Trek and Run were supported during this event by;
The course didn’t change too much since when we did it in 2016 so here’s the film we shot then, to give you an idea of what’s in store for you.
Dave (took part in the Full Marathon) – Hopefully the film above and my team-mates reports below will give you a firm idea of what you can expect if you enter this event. I’ll just add a few thoughts to pad the view out a little.
The pre-race communication was in depth, leaving us in no doubt of what to expect on race day. That’s good, I want race day to be as simple and enjoyable – with as few unknowns – as possible. Virgil was able to pick up our race numbers on the Saturday as we live in Toronto, a little way away and a bit of a journey from Mississauga if you don’t have a car (which I don’t). A couple of hours before the race started we parked at a community centre and got a shuttle bus to the start line. There were plenty of toilets available, free coffee and hot chocolate and a good buzz from the large crowd.
The route has a net downhill and is very scenic, considering it’s a city marathon. The roads are wide, well surfaced and flanked by a lot of greenery. I was meant to be taking it easy as I’d just come back from the Marathon des Sables and was pretty tired out but this course doesn’t make it easy to go slow, it really invites you to give it all you’ve got.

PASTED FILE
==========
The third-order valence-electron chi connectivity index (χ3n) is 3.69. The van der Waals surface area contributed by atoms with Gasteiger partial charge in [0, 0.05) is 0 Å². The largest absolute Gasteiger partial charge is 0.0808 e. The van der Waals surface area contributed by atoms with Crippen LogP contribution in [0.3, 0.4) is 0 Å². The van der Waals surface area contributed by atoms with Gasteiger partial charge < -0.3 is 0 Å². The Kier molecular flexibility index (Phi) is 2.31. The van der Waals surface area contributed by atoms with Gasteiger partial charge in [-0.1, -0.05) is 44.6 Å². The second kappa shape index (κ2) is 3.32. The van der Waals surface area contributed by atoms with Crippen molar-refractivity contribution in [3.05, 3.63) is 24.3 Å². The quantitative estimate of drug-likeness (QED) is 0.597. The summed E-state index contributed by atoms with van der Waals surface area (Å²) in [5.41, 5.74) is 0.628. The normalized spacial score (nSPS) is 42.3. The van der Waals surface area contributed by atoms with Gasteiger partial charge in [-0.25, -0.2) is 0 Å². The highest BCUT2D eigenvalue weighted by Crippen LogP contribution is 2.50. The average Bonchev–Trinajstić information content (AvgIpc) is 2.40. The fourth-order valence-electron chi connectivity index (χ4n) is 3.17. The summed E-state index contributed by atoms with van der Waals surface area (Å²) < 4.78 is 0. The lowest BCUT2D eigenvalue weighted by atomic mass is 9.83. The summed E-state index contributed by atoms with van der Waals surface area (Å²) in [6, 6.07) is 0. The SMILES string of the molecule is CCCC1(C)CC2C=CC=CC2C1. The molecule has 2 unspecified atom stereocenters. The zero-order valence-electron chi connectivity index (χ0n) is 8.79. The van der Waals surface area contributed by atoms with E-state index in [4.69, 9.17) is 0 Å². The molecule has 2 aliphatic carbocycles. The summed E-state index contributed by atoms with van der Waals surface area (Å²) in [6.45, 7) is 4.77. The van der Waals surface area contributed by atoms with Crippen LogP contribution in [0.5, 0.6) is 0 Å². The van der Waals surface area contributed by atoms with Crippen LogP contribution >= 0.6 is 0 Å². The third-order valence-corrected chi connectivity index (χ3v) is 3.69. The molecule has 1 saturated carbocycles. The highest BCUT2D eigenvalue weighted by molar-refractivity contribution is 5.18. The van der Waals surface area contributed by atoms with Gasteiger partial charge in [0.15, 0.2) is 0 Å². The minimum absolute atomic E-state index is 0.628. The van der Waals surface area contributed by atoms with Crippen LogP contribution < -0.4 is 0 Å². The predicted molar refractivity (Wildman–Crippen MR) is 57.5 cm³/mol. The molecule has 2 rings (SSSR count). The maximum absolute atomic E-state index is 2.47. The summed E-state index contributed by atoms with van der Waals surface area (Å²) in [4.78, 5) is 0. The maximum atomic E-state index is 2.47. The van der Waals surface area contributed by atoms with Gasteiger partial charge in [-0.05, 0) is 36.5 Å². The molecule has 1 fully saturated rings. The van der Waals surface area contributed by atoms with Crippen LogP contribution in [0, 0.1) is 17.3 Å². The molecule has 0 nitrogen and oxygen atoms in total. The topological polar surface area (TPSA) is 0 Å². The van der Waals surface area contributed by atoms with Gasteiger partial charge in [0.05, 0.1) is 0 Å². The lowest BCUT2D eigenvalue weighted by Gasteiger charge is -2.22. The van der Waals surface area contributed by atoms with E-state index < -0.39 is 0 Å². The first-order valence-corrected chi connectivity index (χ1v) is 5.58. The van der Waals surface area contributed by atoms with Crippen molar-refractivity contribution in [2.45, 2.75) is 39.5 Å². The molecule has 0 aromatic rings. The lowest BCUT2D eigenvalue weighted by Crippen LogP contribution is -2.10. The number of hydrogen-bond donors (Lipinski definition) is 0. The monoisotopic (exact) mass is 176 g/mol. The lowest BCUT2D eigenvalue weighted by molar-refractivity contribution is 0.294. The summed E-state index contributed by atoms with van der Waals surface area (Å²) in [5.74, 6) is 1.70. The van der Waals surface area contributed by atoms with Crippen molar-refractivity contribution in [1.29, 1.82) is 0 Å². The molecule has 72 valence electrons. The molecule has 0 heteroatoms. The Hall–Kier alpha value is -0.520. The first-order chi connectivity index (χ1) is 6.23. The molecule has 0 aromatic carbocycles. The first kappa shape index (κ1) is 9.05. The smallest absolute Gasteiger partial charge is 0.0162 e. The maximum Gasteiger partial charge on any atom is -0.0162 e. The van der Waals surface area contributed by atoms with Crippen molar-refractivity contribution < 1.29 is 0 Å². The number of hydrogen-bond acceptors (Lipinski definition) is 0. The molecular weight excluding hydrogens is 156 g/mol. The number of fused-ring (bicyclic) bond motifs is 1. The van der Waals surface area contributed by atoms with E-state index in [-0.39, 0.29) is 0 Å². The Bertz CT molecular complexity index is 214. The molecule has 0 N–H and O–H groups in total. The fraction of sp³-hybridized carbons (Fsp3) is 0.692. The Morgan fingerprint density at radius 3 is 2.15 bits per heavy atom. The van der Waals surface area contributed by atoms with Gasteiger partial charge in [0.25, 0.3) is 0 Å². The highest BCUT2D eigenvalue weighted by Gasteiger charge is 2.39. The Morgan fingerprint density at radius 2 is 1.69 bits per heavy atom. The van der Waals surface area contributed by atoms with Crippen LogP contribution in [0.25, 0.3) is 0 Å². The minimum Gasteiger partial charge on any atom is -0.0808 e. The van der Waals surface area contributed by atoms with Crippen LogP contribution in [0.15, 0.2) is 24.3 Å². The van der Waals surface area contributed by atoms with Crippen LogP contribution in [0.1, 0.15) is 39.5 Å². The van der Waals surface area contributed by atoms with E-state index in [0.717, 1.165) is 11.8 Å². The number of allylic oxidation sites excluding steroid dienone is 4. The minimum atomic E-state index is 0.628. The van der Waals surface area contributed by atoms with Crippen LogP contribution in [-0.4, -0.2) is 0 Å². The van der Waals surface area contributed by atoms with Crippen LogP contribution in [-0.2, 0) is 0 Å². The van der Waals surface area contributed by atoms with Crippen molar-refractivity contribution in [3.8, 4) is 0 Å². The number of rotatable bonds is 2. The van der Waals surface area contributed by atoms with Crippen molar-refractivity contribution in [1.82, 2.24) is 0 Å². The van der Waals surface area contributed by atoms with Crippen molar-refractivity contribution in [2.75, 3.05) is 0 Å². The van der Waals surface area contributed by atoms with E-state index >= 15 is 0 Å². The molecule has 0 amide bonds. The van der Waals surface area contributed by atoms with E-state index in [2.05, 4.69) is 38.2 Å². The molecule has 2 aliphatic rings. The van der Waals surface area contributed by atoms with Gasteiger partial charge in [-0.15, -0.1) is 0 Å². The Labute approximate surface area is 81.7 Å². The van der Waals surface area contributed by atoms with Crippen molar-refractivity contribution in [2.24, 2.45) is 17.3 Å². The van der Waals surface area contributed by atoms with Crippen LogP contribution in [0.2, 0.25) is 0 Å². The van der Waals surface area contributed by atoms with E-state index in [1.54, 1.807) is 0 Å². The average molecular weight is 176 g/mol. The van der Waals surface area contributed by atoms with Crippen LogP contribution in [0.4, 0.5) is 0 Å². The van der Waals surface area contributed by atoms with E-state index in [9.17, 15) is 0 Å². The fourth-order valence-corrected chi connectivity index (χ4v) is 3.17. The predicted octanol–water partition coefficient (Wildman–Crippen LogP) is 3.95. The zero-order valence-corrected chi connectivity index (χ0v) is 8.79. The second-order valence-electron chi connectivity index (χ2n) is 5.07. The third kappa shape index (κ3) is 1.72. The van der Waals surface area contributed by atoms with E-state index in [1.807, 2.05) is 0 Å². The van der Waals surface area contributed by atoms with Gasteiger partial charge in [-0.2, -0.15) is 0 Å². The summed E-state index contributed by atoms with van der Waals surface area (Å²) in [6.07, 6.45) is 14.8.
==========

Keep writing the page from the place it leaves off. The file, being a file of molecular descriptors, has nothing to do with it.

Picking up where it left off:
Aid stations with water and Gatorade were frequent and at 2 of them we were also handed gels. There was an out and back section at about the 25 to 29km mark that was relatively exposed and a headwind made things tough for a couple of km but otherwise the route was sheltered from the wind, which was coming off the lake in a north-westerly direction. The end section was fun, skirting around Lake Ontario on the narrow waterfront trail and finishing in a wide paved area where there were tents with plenty of toilets and food on offer. It was here where I also met Lanni Marchant…
…and picked up my kit from the baggage truck. Mississauga is a fun, fast race. The organisation is first class, the medal and t-shirt is cool and the race volunteers are well trained and friendly. Go do it in 2018.
Virgil (took part in the 10k event and the Full Marathon) – The first marathon and first back-to-back race on my schedule were once far away in the month of May, but it came up all too quickly for my liking. I definitely was not impressed with the blizzard forecast for Sunday (not snow, but a blizzard?) mixed with continuous rain.
I dropped by the expo on the Saturday and was impressed with the variety of booths exhibiting there, though I came too late to meet up with my old lunch buddy and running partner, Lanni Marchant. A friend bought me snazzy LED shoelaces and I picked up a compact phone pouch with bib dongles. The Catelli booth was rather generous with giving away pasta samples and I saw some people walking away with whole cases of the stuff. Talk about carb loading!